Reporting from Mitchell, S.D. — In the cornucopia of kitschy roadside attractions, few rival the Corn Palace, a monument to maize that rises from this prairie town's main drag like a Hollywood prop tossed off the back of a big rig barreling down the interstate.
Its green-and-yellow onion domes and spires tower over Main Street, an otherwise unremarkable avenue of low-rise buildings. Golden husks and hundreds of thousands of colorful cobs — held in place by more than a ton of nails, wires and staples — blanket the exterior. Inside, the enticing aromas of popped corn, candied corn and raw ears of corn float down hallways lined with old photographs of the World's Only Corn Palace, as it is described in fliers and on billboards.
But times and tastes have changed since the Corn Palace gained fame in 1892, and there is concern about dwindling visits to the attraction, which is key to the economy in this southeastern South Dakota town of 14,500. In a September editorial, the local newspaper, the Daily Republic, called for a "new incarnation" of the venue, which was built as a means of encouraging farmers to put down roots in the region.
"In today's world, an arena with corn on it is less interesting by the year," it said, in a rare public criticism of the landmark. The Chamber of Commerce has a special committee dedicated to coming up with a plan for revamping the Corn Palace, whose exterior murals made entirely of corn are changed yearly to reflect a different theme — the bicentennial and the space race, for instance — and attract new visitors.
"It's a folk art icon. If you look at the murals over the years, you can see what was happening in our world," said Hannah Walters, director of Mitchell's Convention and Visitors Bureau. "But one thing we've recognized is that over the last 25 years, travelers' tastes have changed. People want to experience a destination. They don't just want to see something."
The Corn Palace's dilemma is similar to that facing other roadside attractions: how to keep current without sacrificing its quirky, small-town character.
"That is the pressure a lot of them have: to think about whether they need to modernize," said Doug Kirby, co-founder of RoadsideAmerica.com, which monitors thousands of roadside attractions, including the world's largest ball of twine, concrete dinosaurs and countless gator, reptile and rodent farms. "This has definitely been a tough period for the attractions."
It is harder to persuade travelers to detour for such oddities when they are paying nearly $3 a gallon for gas and driving vehicles with entertainment systems that reduce the need for roadside breaks. In addition, the economy is making it difficult for owners of some spots, opened decades ago, to sell them and retire. Without new owners to modernize the facilities, some could face closure.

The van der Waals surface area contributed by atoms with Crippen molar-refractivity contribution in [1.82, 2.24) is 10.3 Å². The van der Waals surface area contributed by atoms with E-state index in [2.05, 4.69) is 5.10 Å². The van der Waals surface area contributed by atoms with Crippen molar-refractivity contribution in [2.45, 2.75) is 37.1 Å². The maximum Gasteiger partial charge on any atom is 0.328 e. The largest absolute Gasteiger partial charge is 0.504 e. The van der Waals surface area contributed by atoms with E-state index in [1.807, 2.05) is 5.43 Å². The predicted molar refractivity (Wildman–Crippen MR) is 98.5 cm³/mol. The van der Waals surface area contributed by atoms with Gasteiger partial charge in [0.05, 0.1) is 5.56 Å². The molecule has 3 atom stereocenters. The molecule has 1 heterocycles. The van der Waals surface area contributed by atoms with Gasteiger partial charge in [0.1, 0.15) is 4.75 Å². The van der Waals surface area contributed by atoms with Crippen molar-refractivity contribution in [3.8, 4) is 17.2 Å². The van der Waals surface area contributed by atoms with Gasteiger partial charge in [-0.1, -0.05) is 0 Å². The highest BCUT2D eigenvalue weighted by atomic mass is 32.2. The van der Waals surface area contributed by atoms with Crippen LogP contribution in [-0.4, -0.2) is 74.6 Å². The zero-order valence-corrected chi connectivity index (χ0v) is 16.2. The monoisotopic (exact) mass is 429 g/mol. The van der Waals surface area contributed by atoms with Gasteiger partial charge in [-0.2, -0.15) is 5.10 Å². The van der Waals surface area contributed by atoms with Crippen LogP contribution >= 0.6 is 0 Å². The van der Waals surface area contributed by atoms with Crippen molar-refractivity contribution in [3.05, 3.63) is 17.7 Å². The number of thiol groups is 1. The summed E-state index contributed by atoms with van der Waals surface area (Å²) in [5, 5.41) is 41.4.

"Just like in the housing market; when it's hard to sell your home when it's underwater, it's hard to sell your snake ranch," Kirby said. "We're not hearing anyone reporting wonderful attendance. It seems a lot of them, if they have low overhead, are just kind of hanging on."
Take Prairie Dog Town in Oakley, Kan. — please. The 44-year-old old-fashioned petting zoo has been for sale since 2009 for $450,000. Owner Larry Farmer said if he didn't have a buyer by summer, he'd find homes for the animals and sell the land.
The owners of Holy Land USA have announced that the biblical theme park in Virginia will be auctioned off this month because of high operating costs and low attendance. In October, the Liberace Museum in Las Vegas shut its doors.
Farmer insists it's not so much the economy that's problematic, but attitudes of would-be buyers unwilling to take on the job of running a petting zoo. Once they see the work required to maintain scores of prairie dogs, rattlesnakes and a six-legged steer, they balk, said Farmer, who at 78 is eager to retire.
The Corn Palace, given its unique standing, faces more challenges than most of the stopovers. Its corn-covered exterior is the main tourist draw, but the interior does duty as a sports and entertainment venue, a site for high school proms and civic events, and a corn-focused museum and gift shop. Changing one feature too much could upset the balance, said the Corn Palace's director, Mark Schilling, while a country music act rehearsed for a performance in the 3,000-seat arena and tourists scanned a display case explaining corn's role in ethanol production.
Some 20 years ago, as many as half a million visitors passed through the Corn Palace turnstiles from May through August, the high season. Last year, about 279,000 visited. It costs nothing to simply wander around the palace without attending a ticketed event. Schilling said this year's numbers reached 311,000, but that included September and October, and that is still far below what civic leaders want to see.